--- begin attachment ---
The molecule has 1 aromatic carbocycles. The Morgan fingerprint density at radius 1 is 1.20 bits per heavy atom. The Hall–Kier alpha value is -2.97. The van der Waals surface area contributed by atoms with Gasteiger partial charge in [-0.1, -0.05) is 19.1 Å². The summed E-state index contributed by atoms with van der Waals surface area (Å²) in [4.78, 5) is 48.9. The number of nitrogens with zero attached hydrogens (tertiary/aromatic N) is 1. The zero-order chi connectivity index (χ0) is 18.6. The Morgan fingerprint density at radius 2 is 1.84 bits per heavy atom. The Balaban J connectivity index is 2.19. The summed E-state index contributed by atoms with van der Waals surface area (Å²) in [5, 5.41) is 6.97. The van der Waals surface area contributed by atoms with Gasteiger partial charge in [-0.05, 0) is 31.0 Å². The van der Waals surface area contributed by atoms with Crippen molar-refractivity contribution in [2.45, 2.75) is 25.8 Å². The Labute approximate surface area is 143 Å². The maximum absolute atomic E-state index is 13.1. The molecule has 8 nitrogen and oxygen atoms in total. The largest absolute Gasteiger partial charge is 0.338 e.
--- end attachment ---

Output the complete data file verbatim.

The molecule has 1 aromatic carbocycles. The Morgan fingerprint density at radius 1 is 1.20 bits per heavy atom. The Hall–Kier alpha value is -2.97. The van der Waals surface area contributed by atoms with Gasteiger partial charge in [-0.1, -0.05) is 19.1 Å². The summed E-state index contributed by atoms with van der Waals surface area (Å²) in [4.78, 5) is 48.9. The number of nitrogens with zero attached hydrogens (tertiary/aromatic N) is 1. The zero-order chi connectivity index (χ0) is 18.6. The Morgan fingerprint density at radius 2 is 1.84 bits per heavy atom. The Balaban J connectivity index is 2.19. The summed E-state index contributed by atoms with van der Waals surface area (Å²) in [5, 5.41) is 6.97. The van der Waals surface area contributed by atoms with Gasteiger partial charge in [-0.05, 0) is 31.0 Å². The van der Waals surface area contributed by atoms with Crippen molar-refractivity contribution in [2.45, 2.75) is 25.8 Å². The Labute approximate surface area is 143 Å². The maximum absolute atomic E-state index is 13.1. The molecule has 8 nitrogen and oxygen atoms in total. The largest absolute Gasteiger partial charge is 0.338 e.